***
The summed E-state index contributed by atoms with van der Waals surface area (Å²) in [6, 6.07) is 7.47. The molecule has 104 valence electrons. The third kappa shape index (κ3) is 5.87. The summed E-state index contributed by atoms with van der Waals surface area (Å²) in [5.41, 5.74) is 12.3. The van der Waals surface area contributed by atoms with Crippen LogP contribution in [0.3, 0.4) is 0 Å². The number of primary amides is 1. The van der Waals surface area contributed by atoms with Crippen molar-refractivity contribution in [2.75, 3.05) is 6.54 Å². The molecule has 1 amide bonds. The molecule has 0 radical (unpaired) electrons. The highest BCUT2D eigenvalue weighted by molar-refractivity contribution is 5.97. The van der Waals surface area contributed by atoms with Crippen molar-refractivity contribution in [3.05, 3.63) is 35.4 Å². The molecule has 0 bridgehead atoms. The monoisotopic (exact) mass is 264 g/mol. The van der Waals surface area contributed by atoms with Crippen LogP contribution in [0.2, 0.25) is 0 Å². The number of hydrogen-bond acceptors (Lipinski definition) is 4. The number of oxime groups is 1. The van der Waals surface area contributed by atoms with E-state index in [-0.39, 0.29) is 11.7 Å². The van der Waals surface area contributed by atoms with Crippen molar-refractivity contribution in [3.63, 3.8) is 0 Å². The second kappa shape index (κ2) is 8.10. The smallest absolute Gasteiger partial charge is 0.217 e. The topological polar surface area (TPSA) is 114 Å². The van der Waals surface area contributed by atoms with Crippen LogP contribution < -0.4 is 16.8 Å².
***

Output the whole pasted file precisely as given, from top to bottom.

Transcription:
The summed E-state index contributed by atoms with van der Waals surface area (Å²) in [6, 6.07) is 7.47. The molecule has 104 valence electrons. The third kappa shape index (κ3) is 5.87. The summed E-state index contributed by atoms with van der Waals surface area (Å²) in [5.41, 5.74) is 12.3. The van der Waals surface area contributed by atoms with Crippen LogP contribution in [0.3, 0.4) is 0 Å². The number of primary amides is 1. The van der Waals surface area contributed by atoms with Crippen molar-refractivity contribution in [2.75, 3.05) is 6.54 Å². The molecule has 1 amide bonds. The molecule has 0 radical (unpaired) electrons. The highest BCUT2D eigenvalue weighted by molar-refractivity contribution is 5.97. The van der Waals surface area contributed by atoms with Crippen molar-refractivity contribution in [3.05, 3.63) is 35.4 Å². The molecule has 0 bridgehead atoms. The monoisotopic (exact) mass is 264 g/mol. The van der Waals surface area contributed by atoms with Crippen LogP contribution in [0.2, 0.25) is 0 Å². The number of hydrogen-bond acceptors (Lipinski definition) is 4. The number of oxime groups is 1. The van der Waals surface area contributed by atoms with E-state index in [-0.39, 0.29) is 11.7 Å². The van der Waals surface area contributed by atoms with Crippen molar-refractivity contribution in [3.63, 3.8) is 0 Å². The second kappa shape index (κ2) is 8.10. The smallest absolute Gasteiger partial charge is 0.217 e. The topological polar surface area (TPSA) is 114 Å². The van der Waals surface area contributed by atoms with Crippen LogP contribution < -0.4 is 16.8 Å².